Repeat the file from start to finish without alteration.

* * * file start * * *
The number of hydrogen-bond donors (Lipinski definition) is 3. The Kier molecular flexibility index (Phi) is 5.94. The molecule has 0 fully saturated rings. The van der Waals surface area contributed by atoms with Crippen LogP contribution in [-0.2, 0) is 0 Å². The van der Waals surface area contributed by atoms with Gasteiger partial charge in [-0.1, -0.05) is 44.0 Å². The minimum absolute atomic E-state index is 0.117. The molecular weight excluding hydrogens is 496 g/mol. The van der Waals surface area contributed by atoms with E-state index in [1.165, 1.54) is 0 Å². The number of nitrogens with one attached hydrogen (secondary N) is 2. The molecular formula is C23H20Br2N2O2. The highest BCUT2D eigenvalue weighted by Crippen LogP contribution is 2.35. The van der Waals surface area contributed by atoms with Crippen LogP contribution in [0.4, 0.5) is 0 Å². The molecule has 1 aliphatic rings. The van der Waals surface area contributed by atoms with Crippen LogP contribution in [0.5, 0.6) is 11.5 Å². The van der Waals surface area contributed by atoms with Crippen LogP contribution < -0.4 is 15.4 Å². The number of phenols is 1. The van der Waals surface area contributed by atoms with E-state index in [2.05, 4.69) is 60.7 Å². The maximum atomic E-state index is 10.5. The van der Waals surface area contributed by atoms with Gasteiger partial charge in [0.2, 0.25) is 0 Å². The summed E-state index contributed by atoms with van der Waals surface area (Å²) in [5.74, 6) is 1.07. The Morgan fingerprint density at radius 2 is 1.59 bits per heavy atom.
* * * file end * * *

The number of hydrogen-bond donors (Lipinski definition) is 3. The Kier molecular flexibility index (Phi) is 5.94. The molecule has 0 fully saturated rings. The van der Waals surface area contributed by atoms with Crippen LogP contribution in [-0.2, 0) is 0 Å². The van der Waals surface area contributed by atoms with Gasteiger partial charge in [-0.1, -0.05) is 44.0 Å². The minimum absolute atomic E-state index is 0.117. The molecular weight excluding hydrogens is 496 g/mol. The van der Waals surface area contributed by atoms with E-state index in [1.165, 1.54) is 0 Å². The number of nitrogens with one attached hydrogen (secondary N) is 2. The molecular formula is C23H20Br2N2O2. The highest BCUT2D eigenvalue weighted by Crippen LogP contribution is 2.35. The van der Waals surface area contributed by atoms with Crippen LogP contribution in [0.4, 0.5) is 0 Å². The molecule has 1 aliphatic rings. The van der Waals surface area contributed by atoms with Crippen LogP contribution in [0.5, 0.6) is 11.5 Å². The van der Waals surface area contributed by atoms with Crippen LogP contribution < -0.4 is 15.4 Å². The number of phenols is 1. The van der Waals surface area contributed by atoms with E-state index in [2.05, 4.69) is 60.7 Å². The maximum atomic E-state index is 10.5. The van der Waals surface area contributed by atoms with Gasteiger partial charge in [0.2, 0.25) is 0 Å². The summed E-state index contributed by atoms with van der Waals surface area (Å²) in [5.74, 6) is 1.07. The Morgan fingerprint density at radius 2 is 1.59 bits per heavy atom.